Critics of RIM's BlackBerry and PlayBook tablet say the devices are falling behind the technological curve. The Canadian firm's recent purchase of scheduling app Tungle may be an attempt at harnessing some serious cross-platform scheduling power.
Tungle announced on its blog today that its entire team was bought by RIM. Tungle noted that it's "really excited about this" because "there isn't an industry more exciting than the smartphone and tablet markets" in which "RIM is a dominant player." That's all believable, but more importantly, Tungle promises that while its service will only get better, it's sticking with its existing plan for "Tungle to become integrated with your daily activities and be ubiquitous within the applications you're already using. When you think scheduling, Tungle should be at your fingertips."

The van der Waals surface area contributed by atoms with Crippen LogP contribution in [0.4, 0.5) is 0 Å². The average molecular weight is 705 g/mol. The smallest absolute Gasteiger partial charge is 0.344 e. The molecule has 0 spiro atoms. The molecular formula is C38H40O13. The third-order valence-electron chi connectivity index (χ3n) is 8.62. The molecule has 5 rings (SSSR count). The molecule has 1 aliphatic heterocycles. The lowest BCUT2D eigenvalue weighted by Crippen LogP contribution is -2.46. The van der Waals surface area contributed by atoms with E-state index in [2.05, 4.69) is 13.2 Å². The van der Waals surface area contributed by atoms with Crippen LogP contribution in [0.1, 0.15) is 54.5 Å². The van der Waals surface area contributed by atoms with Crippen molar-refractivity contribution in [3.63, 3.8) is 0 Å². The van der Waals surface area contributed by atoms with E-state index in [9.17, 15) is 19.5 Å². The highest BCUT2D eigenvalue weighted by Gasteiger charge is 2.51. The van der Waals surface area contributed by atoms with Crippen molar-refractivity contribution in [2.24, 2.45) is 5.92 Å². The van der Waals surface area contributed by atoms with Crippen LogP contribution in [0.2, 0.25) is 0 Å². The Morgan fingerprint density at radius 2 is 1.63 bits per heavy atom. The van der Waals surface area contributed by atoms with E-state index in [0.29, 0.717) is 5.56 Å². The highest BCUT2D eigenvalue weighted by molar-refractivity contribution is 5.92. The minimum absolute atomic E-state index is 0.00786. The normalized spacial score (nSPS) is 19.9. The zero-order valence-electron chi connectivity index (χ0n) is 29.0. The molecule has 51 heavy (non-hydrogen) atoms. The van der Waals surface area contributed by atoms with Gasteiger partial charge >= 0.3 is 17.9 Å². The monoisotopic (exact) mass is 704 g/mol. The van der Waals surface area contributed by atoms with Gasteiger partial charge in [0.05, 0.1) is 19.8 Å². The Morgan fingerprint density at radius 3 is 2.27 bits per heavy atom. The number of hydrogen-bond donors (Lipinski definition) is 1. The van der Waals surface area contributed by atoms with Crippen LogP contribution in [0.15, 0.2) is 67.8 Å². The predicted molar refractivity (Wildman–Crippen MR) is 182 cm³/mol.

While Tungle will probably remain as a platform that you can use on many different sorts of devices, RIM will leverage it to the max to make its BlackBerrys and PlayBooks even more useful enterprise tools. In today's rapid-moving, net-connected world, it's hard to imagine what tool could be as useful to a businessperson as keeping abreast of her schedule, and sharing it with others on various platforms, too, without the need for complex permissions enabling or meeting invites (we're talking about you, Outlook).
That's actually Tungle's trick, and it's been offering its services for just about three years. The amount RIM paid wasn't revealed, but it's known that the firm was growing its user base by more than 30% per month, and probably reached over a million users sometime early this year. It runs a web interface, as well as an iPhone, Android, and BlackBerry app--as seen below.
It's hard to say whether Tungle's skills make up for the fact that PlayBook ships without a native email and calendar app, and requires a paired BlackBerry to really give it some enterprise organizational chops. But if this is merely one play in a clever acquisition strategy by RIM, with possibly more in the future to snap up smaller firms that'll give it powers to challenge Google, Microsoft, and Apple's cloud-based systems, then it could work.
Image: Flickr, joe lanman.